In summary, at the moment the PS is poised to win the next elections. The BE and PCP could be punished for their zero influence in government but many things could go wrong until then. The debt is still high, the Novo Banco sell is pissing off many funds across the world and the economy is still very fragile. The right will come to power, in my opinion, much more sooner than people think but the PSD probably needs a new leader.

Sorry for the long post, but i think it's important to know the background.
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Mike88
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« Reply #271 on: April 09, 2017, 05:02:22 PM »

Eurosondagem poll on who will win the local elections:

50.7% PS
22.1% PSD

Link.

Also, the link, which includes the poll, has a report about how the critics of Mr. Passos Coelho are pushing for Mr. Rui Rio. The article says that almost everybody in the party knows there will be a fight between both Mr. Rio and Mr. Passos in 2018 but that however wins will only be a transition leader until the 2019 elections and then a new leader would be elected, possibly Luis Montenegro, current PSD caucus chairman.

I find it hard to believe that Rui Rio would want to be labeled as "provisional". The guy was always called as the "candidate for candidate" for the PSD leadership and then when he has a chance to finally become leader, they label him like that? The media is assuming Mr Costa and the PS will be in power for a long time with some pundits saying Costa is set for another 8 years. I believe that's a mistake, but then again these are the same people who said, for 4 years, that the PSD/CDS couldn't win the 2015 elections and that Mr Costa government would crack in minutes...
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Mike88
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« Reply #272 on: April 10, 2017, 09:59:24 AM »
« Edited: April 10, 2017, 10:19:29 AM by Mike88 »

Poll of Polls - April 2017



Vote share % (compared with last month):

40.4% (+0.4) PS
27.9% ( -0.4) PSD
  9.3% (+0.2) BE
  7.7% (   =  ) CDU
  6.2% ( -0.3) CDS
  1.5% (   =  ) PAN
  7.0% (+0.1) Others/Invalid

Seat projection (compared with last month):

110 (+1) PS
  78 ( = ) PSD
  18 ( = ) BE
  15 (+1) CDU
    8 ( -2) CDS
    1 ( = ) PAN

Seat projection if PSD/CDS ran in a coalition:

108 PS
  90 PSD/CDS
  17 BE
  14 CDU
    1 PAN

Link.
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Mike88
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« Reply #273 on: April 10, 2017, 01:02:39 PM »

Some interesting numbers:

ERC published the March 2017 Eurosondagem numbers. In that poll the PS led the PSD 38.3% to 28.8%, almost a 10% point lead. The poll also has numbers by gender, age and regions. Here they are:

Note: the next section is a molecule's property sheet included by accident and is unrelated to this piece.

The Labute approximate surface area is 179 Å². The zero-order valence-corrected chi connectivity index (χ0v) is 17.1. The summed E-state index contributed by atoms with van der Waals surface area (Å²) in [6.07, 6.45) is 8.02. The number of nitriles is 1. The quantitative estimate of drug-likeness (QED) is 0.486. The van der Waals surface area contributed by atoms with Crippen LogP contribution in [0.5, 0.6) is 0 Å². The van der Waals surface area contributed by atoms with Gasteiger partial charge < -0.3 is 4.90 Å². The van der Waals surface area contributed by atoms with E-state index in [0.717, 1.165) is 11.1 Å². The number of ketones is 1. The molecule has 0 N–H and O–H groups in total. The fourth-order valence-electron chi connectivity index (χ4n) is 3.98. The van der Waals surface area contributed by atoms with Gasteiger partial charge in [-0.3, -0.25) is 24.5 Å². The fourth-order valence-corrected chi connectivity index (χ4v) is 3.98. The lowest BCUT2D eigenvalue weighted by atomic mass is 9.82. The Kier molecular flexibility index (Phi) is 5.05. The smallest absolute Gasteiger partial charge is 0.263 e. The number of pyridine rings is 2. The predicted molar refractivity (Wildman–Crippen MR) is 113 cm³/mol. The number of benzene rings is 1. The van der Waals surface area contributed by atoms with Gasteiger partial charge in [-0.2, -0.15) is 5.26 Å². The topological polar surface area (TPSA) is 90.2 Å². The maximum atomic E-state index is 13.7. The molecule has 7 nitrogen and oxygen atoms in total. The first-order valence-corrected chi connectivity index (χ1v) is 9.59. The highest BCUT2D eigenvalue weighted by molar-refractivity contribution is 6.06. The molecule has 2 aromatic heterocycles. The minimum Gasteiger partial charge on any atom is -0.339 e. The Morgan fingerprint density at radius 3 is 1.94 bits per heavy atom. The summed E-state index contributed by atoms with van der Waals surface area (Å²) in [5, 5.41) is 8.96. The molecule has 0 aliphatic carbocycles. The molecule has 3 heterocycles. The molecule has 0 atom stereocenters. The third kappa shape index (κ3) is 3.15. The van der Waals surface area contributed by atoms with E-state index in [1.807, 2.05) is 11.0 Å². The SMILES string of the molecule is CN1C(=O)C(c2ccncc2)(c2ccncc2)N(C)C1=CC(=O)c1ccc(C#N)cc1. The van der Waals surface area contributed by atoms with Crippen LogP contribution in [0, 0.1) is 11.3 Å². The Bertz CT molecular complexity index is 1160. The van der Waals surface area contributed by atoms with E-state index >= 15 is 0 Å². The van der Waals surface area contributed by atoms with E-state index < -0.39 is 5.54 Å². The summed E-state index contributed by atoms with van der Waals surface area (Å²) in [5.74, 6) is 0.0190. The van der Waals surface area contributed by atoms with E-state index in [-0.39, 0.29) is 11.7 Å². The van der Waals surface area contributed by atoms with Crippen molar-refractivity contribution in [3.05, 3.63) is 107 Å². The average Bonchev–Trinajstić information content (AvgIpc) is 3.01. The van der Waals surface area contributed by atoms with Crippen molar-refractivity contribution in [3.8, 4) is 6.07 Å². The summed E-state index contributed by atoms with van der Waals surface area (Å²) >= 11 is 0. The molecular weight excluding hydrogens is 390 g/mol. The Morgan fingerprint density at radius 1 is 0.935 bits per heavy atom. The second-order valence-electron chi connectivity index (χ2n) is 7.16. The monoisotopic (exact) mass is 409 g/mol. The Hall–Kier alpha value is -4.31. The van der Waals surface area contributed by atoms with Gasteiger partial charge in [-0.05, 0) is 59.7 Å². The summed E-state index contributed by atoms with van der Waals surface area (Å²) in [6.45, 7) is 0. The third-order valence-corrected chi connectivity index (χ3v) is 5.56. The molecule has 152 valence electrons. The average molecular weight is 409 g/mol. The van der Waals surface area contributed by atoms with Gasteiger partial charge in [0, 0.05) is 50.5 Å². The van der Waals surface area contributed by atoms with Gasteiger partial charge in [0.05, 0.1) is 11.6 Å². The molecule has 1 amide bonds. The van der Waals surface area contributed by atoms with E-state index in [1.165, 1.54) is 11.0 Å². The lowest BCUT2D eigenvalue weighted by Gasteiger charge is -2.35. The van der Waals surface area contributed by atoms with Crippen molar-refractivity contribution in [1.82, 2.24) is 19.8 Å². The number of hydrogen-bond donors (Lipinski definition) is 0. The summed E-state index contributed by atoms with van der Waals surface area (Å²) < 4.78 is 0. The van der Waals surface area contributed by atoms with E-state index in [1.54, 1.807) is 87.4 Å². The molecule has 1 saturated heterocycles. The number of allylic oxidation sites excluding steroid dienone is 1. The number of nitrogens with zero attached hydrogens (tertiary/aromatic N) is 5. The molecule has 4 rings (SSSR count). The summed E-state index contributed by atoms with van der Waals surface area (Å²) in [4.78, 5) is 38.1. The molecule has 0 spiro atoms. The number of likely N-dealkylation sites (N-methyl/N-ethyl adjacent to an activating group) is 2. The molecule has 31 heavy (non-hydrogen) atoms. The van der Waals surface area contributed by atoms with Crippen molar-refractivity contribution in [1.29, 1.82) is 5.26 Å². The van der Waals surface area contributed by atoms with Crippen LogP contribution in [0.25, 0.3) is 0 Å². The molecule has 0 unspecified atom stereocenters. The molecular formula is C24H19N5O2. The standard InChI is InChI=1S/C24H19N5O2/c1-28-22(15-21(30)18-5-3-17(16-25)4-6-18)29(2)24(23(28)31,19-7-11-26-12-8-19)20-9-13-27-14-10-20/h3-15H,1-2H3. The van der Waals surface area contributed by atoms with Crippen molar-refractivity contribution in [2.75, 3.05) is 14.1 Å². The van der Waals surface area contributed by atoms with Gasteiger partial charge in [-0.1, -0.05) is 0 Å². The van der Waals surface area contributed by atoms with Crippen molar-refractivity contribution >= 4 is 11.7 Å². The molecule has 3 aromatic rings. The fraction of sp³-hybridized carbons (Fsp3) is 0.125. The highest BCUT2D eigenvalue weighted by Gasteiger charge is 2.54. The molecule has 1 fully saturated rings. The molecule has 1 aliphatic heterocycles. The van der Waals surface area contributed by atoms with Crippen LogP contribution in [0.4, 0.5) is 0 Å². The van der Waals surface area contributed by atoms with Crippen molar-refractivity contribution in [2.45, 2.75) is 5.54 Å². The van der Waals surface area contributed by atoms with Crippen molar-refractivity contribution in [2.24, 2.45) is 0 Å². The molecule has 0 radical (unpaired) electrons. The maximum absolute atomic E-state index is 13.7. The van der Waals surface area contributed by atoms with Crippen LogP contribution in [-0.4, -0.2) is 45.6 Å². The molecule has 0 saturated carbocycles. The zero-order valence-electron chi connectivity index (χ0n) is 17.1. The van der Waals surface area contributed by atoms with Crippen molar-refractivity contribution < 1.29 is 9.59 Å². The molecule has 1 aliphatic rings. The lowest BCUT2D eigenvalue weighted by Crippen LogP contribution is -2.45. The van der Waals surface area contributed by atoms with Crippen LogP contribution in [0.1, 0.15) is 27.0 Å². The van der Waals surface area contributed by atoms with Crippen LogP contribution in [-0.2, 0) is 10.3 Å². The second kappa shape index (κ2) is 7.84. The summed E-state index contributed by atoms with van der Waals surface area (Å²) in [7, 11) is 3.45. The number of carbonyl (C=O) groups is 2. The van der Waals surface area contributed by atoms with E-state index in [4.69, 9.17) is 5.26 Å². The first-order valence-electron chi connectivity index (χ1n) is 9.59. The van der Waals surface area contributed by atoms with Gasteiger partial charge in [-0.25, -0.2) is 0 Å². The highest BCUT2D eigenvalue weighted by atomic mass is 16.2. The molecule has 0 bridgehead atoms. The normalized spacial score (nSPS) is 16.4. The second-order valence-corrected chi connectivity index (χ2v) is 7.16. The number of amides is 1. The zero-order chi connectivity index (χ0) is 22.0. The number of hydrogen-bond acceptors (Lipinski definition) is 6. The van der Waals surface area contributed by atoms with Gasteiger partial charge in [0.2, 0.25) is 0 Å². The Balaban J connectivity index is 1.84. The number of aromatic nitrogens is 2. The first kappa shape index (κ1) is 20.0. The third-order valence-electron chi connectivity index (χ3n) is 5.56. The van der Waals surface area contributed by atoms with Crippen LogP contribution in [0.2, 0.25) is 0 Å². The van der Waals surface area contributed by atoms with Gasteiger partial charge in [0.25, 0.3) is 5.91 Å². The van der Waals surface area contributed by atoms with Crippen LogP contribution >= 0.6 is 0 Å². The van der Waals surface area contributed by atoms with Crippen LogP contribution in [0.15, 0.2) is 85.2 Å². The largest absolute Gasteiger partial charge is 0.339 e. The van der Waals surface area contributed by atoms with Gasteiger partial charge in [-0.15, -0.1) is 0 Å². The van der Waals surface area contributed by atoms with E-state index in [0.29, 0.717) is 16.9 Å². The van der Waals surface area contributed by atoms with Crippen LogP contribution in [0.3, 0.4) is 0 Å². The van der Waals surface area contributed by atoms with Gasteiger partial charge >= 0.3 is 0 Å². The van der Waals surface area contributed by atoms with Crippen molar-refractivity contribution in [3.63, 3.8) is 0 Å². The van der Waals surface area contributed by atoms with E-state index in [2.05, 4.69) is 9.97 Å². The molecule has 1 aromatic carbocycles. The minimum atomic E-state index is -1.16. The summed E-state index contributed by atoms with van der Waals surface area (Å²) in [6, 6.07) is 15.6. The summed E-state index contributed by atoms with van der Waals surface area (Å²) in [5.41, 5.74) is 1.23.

Gender

Women     Men
  40.3%    36.2% PS
  27.1%    30.6% PSD
    8.5%      9.8% BE
    7.8%      8.0% CDU
    7.2%      7.3% CDS
    1.9%      1.7% PAN
    7.2%      6.4% Others

Age

18 to 30    31 to 59    60 or +
39.7%          37.9%     38.1% PS
27.9%          28.7%     29.4% PSD
11.0%          10.7%       5.7% BE
  3.7%            8.4%       9.6% CDU
  7.3%            6.7%       8.0% CDS
  2.2%            1.8%       1.6% PAN
  8.1%            5.8%       7.6% Others

Region

 North    Porto     Center     Lisbon     South   
36.6%  39.0%     37.7%      38.4%    42.2% PS 
39.5%  28.4%     33.7%      18.7%    20.4% PSD
  5.9%  10.6%       7.9%      12.0%      9.6% BE
  3.5%    5.7%       4.8%      13.0%    15.7% CDU
  7.0%    6.5%       7.4%        8.5%      4.9% CDS
  1.2%    2.4%       1.4%        2.6%      1.2% PAN
  6.3%    7.3%       7.1%        6.7%      6.1% Others

Summary:
There is a small gender gap between PS and PSD. Men are more likely to vote PSD than women; The age vote is quite homogeneous. The only difference is that young voters prefer BE rather CDU and older voters prefer CDU;
In the region vote, the PSD dominates in the North, as normal, and is almost tied with PS in the Center. Porto and Lisbon Metropolitan areas vote massively for the PS as does the South.   
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DavidB.
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« Reply #274 on: April 10, 2017, 01:08:43 PM »

As PS minority governments with the left are now possible and the right seems to be structurally weaker than the combined left, how does the right expect to get back into government someday? Hope for a conflict between PS on the one hand and BE/CDU on the other hand?
[snip]
Sorry for the long post, but i think it's important to know the background.
Don't be sorry -- on the contrary! Thanks so much for this insightful post.